This reader-supported magazine offers “philosophical articles as well as activist commentary from around the world addressing issues ranging from genetically modified foods to media concentration”. Along with the latter they promote campaigns such as the one mentioned above –Buy Nothing Day- and Digital Detox Week. Adbusters is into the bargain the head office of the culture-jamming scene. Through their web site they give tips to citizens on how to use the most versatile activist tool ever: the Internet. In order “to return to the real world”—as they claim, and to metamorphose from passive spectators to participants. This organization has been so significant for the perpetuation of culture jamming that it’s own name serves as a synonym for it. In fact, many social activists and scholars have used it as a verb: ‘to adbuster/adbusting” (Klein, 1999, p. 284) and/or a noun: ‘the adbuster’ (Sandlin & Milam, 2008, p.332).
But what makes a good culture jam? Klein argues that the most sophisticated adbusters are not unrelated ad parodies but counter-messages that hack into a corporation own method of communication in order to send a very different meaning from the one that was sought. This technique is known as a détournement, term coined by the Situationists, which signifies to change the context in order to create a new meaning. Through this method the strength of the hegemonic power becomes its own undoing. Activist Saul Alinsky (1971, p.152) refers to this phenomenon as “Mass political jujitsu”. Despite the fact that there are many other ways of protest and resistance against corporations and their unethical means of selling, adbusters power resides in the fact that hits the companies where it most hurts: in their brand image (Klein, 1999, p.281).
Due to the current financial crisis, activists are increasingly focusing their criticism in big business corporations. In many demonstrations over the last years around the world, such as ‘Indignados’ in Spain or ‘Occupy Wall Street’ in the USA, the people have claimed to feel powerless and scammed by their governments, since private companies seem to exercise excessive influence in politics, damaging the basis of public good and democracy.
A potential cause can be the huge amount of public money that is being injected to large corporation and banks in order to secure their private profits; meanwhile politicians announce devastating public austerity programmes that affect citizen’s lives directly. Although the present-day discontent that people have with the dominant power that large corporations wield over politics is a reason more than enough to adbuster, sadly, it’s not the only one. In fact, criticising the capitalist corporate brand culture has many reasons that I’ll explain by showing some adbusters:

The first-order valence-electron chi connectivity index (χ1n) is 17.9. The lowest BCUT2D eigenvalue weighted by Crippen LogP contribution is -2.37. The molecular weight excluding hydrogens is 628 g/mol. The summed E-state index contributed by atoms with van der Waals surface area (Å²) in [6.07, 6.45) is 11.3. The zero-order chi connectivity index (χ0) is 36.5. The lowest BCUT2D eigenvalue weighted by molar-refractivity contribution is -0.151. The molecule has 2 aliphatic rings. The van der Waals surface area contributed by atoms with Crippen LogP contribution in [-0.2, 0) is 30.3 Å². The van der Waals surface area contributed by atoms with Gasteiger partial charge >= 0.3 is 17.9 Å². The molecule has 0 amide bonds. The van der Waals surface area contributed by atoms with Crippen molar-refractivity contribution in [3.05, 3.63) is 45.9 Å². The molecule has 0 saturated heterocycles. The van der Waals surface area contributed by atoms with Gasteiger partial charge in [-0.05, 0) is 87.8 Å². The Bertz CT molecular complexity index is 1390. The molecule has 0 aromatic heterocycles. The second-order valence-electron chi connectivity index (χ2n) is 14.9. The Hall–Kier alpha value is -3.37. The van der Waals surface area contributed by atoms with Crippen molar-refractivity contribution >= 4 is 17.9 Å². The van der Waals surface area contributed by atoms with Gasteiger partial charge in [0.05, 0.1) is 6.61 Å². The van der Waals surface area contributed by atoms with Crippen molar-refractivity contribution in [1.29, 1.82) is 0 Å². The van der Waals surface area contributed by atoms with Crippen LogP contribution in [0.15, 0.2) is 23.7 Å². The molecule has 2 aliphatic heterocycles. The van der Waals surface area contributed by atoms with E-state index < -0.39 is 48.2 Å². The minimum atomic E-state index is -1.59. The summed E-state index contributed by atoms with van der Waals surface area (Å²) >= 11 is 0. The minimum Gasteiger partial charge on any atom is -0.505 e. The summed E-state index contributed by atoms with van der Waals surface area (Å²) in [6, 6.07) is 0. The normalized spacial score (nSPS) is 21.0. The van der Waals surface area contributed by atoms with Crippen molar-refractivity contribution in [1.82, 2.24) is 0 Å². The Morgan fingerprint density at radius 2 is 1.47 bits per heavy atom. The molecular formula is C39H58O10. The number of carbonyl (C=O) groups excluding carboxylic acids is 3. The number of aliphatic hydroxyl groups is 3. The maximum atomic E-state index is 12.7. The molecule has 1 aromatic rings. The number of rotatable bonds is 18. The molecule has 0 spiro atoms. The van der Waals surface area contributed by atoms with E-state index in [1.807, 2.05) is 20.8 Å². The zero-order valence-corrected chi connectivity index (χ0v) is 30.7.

promote eating disorders,
and sex assault
Many advertisements use immoral persuasive tricks to sell products we don’t need
Many products that are harmful to health present unethical advertisements
Advertisements don’t represent reality causing frustration and delusion in society
The working conditions of many large corporations are unacceptable
Over production caused by mass consumerism is ecologically unsustainable
The Polish sociologist Zygmunt Bauman (2011) declares that “we are all consumers now, consumers first and foremost, consumers by right and by duty. The day after the 11/9, outrage George W. Bush, when calling Americans to get over the trauma and go back to normal, found no better words than “go back shopping”. It is the level of our shopping activity and the ease with which we dispose of one object of consumption in order to replace it with a “new and improved” one which serves us as the prime measure of our social standing and the score in the life-success competition. To all problems we encounter on the road away from trouble and towards satisfaction we seek solutions in shops”. Bauman states what many already suspected: that we are not full citizens, but fool consumers.